Front Page Titles (by Subject) PARADISO XI - The Divine Comedy, vol. 3 (Paradiso) (English trans.)
PARADISO XI - Dante Alighieri, The Divine Comedy, vol. 3 (Paradiso) (English trans.) 
The Divine Comedy of Dante Alighieri. The Italian Text with a Translation in English Blank Verse and a Commentary by Courtney Langdon, Vol. 3 Paradiso (Cambridge: Harvard University Press, 1921).
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The Fourth Heaven. The Sun. Intellectual Happiness
The Spirits of Theologians and Philosophers. St. Francis
- O foolish care of mortal men, how full
- of fallacies the syllogisms, which cause thee
- over a nether course to beat thy wings!
- One given to legal learning went his way,
- one medicine, the priesthood one pursued,
- and lordship one, by force or sophistry;
- one practised theft, and public business one,
- one, in the pleasures of the flesh involved,
- was growing weary, one to idleness
- and ease was giving up his life, while I,
- from all these things set free, was up in Heaven
- with Beatrice so gloriously received.
- When each had to the point returned again,
- where in the ring he was before, he stayed there,
- still as a candle in a candle-stick.
- And I within the light which had before
- addressed me, heard one smilingly begin,
- as more and more resplendent it became:
- “As with Its radiance I am shining here,
- so I, by gazing at the Eternal Light,
- learn whence thou tak’st occasion for thy thoughts.
- In doubt, thou wouldst that I repeat, in words
- so clear and so distinct that they will suit
- thine understanding, that late speech of mine,
- wherein I said: ‘Whereon one thriveth well,’
- and where I said: ‘No second hath arisen;’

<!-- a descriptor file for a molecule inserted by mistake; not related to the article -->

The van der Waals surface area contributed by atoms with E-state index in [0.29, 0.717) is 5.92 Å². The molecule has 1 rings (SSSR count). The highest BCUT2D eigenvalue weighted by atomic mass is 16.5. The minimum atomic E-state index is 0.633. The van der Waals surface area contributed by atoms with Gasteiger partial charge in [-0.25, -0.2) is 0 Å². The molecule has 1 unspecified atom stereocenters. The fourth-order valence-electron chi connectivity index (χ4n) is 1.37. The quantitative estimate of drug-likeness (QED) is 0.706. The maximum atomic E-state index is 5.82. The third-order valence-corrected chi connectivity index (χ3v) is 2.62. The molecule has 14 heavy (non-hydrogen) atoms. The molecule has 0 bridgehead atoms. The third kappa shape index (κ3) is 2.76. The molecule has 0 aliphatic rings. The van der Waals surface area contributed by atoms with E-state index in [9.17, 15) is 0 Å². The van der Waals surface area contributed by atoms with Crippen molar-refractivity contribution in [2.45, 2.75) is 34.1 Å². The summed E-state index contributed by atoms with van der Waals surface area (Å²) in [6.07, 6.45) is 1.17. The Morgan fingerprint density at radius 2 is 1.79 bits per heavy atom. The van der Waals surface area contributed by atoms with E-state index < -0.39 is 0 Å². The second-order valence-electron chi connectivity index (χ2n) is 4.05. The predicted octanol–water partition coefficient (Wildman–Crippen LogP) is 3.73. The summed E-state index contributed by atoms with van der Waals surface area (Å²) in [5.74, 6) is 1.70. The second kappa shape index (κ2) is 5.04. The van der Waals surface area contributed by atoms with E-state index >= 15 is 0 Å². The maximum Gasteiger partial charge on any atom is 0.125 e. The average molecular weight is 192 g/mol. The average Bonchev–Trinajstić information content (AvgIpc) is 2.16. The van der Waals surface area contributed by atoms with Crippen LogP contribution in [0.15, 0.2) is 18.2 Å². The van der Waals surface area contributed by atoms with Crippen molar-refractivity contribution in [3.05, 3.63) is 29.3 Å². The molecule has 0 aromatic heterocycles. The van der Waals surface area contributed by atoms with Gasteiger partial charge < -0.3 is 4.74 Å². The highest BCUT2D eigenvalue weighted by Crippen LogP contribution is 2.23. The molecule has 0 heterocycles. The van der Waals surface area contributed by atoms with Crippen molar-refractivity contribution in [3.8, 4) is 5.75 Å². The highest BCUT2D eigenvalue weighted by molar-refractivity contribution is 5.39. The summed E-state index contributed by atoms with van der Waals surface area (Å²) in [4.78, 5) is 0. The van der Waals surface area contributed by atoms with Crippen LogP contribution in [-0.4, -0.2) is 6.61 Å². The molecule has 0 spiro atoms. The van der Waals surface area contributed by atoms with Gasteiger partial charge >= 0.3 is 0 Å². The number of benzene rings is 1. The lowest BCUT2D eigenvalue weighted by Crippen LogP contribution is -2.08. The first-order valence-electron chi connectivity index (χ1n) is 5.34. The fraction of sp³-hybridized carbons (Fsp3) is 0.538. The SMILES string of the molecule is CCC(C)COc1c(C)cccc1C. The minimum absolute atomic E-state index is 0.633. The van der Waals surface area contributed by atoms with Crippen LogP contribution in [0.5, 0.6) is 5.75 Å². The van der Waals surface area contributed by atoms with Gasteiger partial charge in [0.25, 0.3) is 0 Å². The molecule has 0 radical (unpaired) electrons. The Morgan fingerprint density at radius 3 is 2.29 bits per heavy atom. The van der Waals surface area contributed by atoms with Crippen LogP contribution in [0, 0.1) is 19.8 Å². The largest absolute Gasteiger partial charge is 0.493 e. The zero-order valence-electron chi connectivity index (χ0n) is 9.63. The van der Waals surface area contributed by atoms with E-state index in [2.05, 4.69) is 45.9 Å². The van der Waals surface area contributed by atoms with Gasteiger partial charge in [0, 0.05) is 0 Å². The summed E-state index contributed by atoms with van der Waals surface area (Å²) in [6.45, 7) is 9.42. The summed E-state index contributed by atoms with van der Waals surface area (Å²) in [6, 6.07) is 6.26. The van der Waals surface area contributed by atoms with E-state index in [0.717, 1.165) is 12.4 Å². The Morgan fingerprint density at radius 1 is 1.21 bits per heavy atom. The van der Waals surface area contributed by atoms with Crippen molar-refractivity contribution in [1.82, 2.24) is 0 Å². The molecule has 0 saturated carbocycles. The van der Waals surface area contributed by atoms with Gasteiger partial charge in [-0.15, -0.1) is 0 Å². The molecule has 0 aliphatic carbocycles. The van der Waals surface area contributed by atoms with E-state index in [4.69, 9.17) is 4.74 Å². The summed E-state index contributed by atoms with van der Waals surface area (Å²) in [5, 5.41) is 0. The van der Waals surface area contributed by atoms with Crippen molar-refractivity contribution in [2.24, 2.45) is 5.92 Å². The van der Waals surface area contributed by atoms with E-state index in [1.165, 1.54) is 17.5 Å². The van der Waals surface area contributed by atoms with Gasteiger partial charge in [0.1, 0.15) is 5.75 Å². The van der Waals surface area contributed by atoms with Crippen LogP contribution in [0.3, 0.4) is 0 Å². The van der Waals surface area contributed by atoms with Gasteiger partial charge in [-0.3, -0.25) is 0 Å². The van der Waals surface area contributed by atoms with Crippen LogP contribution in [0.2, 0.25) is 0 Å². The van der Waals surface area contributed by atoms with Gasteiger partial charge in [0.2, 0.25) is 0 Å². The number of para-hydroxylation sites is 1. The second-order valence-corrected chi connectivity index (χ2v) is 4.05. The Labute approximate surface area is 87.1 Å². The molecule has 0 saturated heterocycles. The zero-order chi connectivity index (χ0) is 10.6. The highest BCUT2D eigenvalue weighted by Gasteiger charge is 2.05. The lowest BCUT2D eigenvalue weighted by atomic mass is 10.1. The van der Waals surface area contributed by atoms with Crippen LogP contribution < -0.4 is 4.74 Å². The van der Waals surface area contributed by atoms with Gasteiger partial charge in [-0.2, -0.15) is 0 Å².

- for clearly must one needs distinguish here.
- The Providence, which with that counsel rules
- the world, whereby, before it reach the bottom,
- every created sight is overcome,
- in order that the Bride of Him, who cried
- aloud, and spoused her with His blessèd blood,
- might go toward her Delight, safe in herself,
- and unto Him more faithful, too, ordained
- in her behalf two Princes who should serve
- as guides to her on this side and on that.
- One, in his burning love, was all Seraphic;
- the other, by his wisdom, was on earth
- a splendor of Cherubic light. I ’ll speak
- of one of them, for both are spoken of,
- when one is praised, whichever one be taken,
- for to the same end were the deeds of both.
- Between Tupino and the stream that flows
- adown the hill which blest Ubaldo chose,
- a lofty mountain’s fertile slope impends,
- from which Perugia feels at Porta Sole
- both cold and heat; while, for their heavy yoke,
- behind it Gualdo and Nocera weep.
- Out of this hillside, where it breaketh most
- its steepness, to the world a sun was born,
- as out of Ganges this one is at times;
- therefore let him who talks about that place
- not say Ascesi, which were not enough;
- but Orient say, if he would rightly speak.
- Not distant from his rising was he yet,
- when he began to cause the world to feel
- somewhat encouraged by his wondrous virtue;
- for, still a youth, he strove against his father
- for such a Lady’s sake, that unto her,
- as unto death, none open pleasure’s door;
- and then, before his church’s legal court,
- and in his father’s presence, joined himself
- to her; and ever after day by day